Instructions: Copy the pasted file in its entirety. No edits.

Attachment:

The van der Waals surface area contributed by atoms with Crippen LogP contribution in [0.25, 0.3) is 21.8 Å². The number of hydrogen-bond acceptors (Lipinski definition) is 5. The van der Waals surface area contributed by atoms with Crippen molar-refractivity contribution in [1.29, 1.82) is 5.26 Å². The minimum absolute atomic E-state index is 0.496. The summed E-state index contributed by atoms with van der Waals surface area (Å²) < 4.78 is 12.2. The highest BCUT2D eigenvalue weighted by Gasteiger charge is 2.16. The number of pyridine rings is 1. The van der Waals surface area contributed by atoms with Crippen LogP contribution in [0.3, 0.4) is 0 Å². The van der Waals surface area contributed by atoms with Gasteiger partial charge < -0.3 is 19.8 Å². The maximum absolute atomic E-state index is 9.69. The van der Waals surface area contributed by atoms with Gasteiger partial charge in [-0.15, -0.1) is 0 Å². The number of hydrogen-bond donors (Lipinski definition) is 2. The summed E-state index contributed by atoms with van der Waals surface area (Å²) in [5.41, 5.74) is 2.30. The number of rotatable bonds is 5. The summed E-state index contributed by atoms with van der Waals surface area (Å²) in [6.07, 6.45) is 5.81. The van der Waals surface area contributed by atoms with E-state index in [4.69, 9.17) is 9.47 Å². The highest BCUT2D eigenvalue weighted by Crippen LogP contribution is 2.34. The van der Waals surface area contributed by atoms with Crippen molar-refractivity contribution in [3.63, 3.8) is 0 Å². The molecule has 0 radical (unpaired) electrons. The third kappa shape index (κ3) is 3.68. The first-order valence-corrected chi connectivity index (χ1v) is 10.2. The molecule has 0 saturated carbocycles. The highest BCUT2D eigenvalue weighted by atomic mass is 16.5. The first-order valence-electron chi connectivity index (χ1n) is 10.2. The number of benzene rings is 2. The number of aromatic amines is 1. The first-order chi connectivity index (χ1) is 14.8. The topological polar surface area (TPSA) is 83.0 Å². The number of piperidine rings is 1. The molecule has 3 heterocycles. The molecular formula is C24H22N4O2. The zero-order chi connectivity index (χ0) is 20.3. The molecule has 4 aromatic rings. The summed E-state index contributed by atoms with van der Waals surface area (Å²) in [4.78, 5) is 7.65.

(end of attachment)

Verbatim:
The van der Waals surface area contributed by atoms with Crippen LogP contribution in [0.25, 0.3) is 21.8 Å². The number of hydrogen-bond acceptors (Lipinski definition) is 5. The van der Waals surface area contributed by atoms with Crippen molar-refractivity contribution in [1.29, 1.82) is 5.26 Å². The minimum absolute atomic E-state index is 0.496. The summed E-state index contributed by atoms with van der Waals surface area (Å²) < 4.78 is 12.2. The highest BCUT2D eigenvalue weighted by Gasteiger charge is 2.16. The number of pyridine rings is 1. The van der Waals surface area contributed by atoms with Crippen LogP contribution in [0.3, 0.4) is 0 Å². The van der Waals surface area contributed by atoms with Gasteiger partial charge < -0.3 is 19.8 Å². The maximum absolute atomic E-state index is 9.69. The van der Waals surface area contributed by atoms with Gasteiger partial charge in [-0.15, -0.1) is 0 Å². The number of hydrogen-bond donors (Lipinski definition) is 2. The summed E-state index contributed by atoms with van der Waals surface area (Å²) in [5.41, 5.74) is 2.30. The number of rotatable bonds is 5. The summed E-state index contributed by atoms with van der Waals surface area (Å²) in [6.07, 6.45) is 5.81. The van der Waals surface area contributed by atoms with E-state index in [4.69, 9.17) is 9.47 Å². The highest BCUT2D eigenvalue weighted by Crippen LogP contribution is 2.34. The van der Waals surface area contributed by atoms with Crippen molar-refractivity contribution in [3.63, 3.8) is 0 Å². The molecule has 0 radical (unpaired) electrons. The third kappa shape index (κ3) is 3.68. The first-order valence-corrected chi connectivity index (χ1v) is 10.2. The molecule has 0 saturated carbocycles. The highest BCUT2D eigenvalue weighted by atomic mass is 16.5. The first-order valence-electron chi connectivity index (χ1n) is 10.2. The number of benzene rings is 2. The number of aromatic amines is 1. The first-order chi connectivity index (χ1) is 14.8. The topological polar surface area (TPSA) is 83.0 Å². The number of piperidine rings is 1. The molecule has 3 heterocycles. The molecular formula is C24H22N4O2. The zero-order chi connectivity index (χ0) is 20.3. The molecule has 4 aromatic rings. The summed E-state index contributed by atoms with van der Waals surface area (Å²) in [4.78, 5) is 7.65.